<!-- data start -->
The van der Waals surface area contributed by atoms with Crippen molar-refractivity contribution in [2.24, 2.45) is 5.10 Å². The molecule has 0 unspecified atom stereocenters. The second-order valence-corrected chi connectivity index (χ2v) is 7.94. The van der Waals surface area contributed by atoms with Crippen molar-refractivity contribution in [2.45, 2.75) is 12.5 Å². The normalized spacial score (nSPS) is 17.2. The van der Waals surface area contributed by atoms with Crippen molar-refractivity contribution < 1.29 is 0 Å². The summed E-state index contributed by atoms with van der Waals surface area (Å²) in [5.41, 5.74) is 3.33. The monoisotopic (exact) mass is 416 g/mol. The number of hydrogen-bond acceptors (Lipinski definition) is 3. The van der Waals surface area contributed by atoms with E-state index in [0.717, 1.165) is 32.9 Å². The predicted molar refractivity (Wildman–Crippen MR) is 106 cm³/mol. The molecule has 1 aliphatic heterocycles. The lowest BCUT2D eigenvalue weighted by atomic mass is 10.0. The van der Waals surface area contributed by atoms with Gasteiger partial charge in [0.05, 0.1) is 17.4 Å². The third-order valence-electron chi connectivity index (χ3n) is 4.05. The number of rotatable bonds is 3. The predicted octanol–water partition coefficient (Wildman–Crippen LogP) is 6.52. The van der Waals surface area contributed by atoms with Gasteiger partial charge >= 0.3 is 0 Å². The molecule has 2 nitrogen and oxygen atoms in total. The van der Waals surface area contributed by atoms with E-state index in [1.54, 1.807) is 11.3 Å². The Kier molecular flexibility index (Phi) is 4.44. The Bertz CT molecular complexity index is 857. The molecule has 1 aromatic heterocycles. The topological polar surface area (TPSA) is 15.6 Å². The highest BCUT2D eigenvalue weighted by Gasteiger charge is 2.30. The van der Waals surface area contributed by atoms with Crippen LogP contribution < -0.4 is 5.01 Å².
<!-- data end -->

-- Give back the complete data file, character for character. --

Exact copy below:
The van der Waals surface area contributed by atoms with Crippen molar-refractivity contribution in [2.24, 2.45) is 5.10 Å². The molecule has 0 unspecified atom stereocenters. The second-order valence-corrected chi connectivity index (χ2v) is 7.94. The van der Waals surface area contributed by atoms with Crippen molar-refractivity contribution in [2.45, 2.75) is 12.5 Å². The normalized spacial score (nSPS) is 17.2. The van der Waals surface area contributed by atoms with Crippen molar-refractivity contribution < 1.29 is 0 Å². The summed E-state index contributed by atoms with van der Waals surface area (Å²) in [5.41, 5.74) is 3.33. The monoisotopic (exact) mass is 416 g/mol. The number of hydrogen-bond acceptors (Lipinski definition) is 3. The van der Waals surface area contributed by atoms with E-state index in [0.717, 1.165) is 32.9 Å². The predicted molar refractivity (Wildman–Crippen MR) is 106 cm³/mol. The molecule has 1 aliphatic heterocycles. The lowest BCUT2D eigenvalue weighted by atomic mass is 10.0. The van der Waals surface area contributed by atoms with Gasteiger partial charge in [0.05, 0.1) is 17.4 Å². The third-order valence-electron chi connectivity index (χ3n) is 4.05. The number of rotatable bonds is 3. The predicted octanol–water partition coefficient (Wildman–Crippen LogP) is 6.52. The van der Waals surface area contributed by atoms with Gasteiger partial charge >= 0.3 is 0 Å². The molecule has 2 nitrogen and oxygen atoms in total. The van der Waals surface area contributed by atoms with E-state index in [1.54, 1.807) is 11.3 Å². The Kier molecular flexibility index (Phi) is 4.44. The Bertz CT molecular complexity index is 857. The molecule has 1 aromatic heterocycles. The topological polar surface area (TPSA) is 15.6 Å². The highest BCUT2D eigenvalue weighted by Gasteiger charge is 2.30. The van der Waals surface area contributed by atoms with Crippen LogP contribution < -0.4 is 5.01 Å².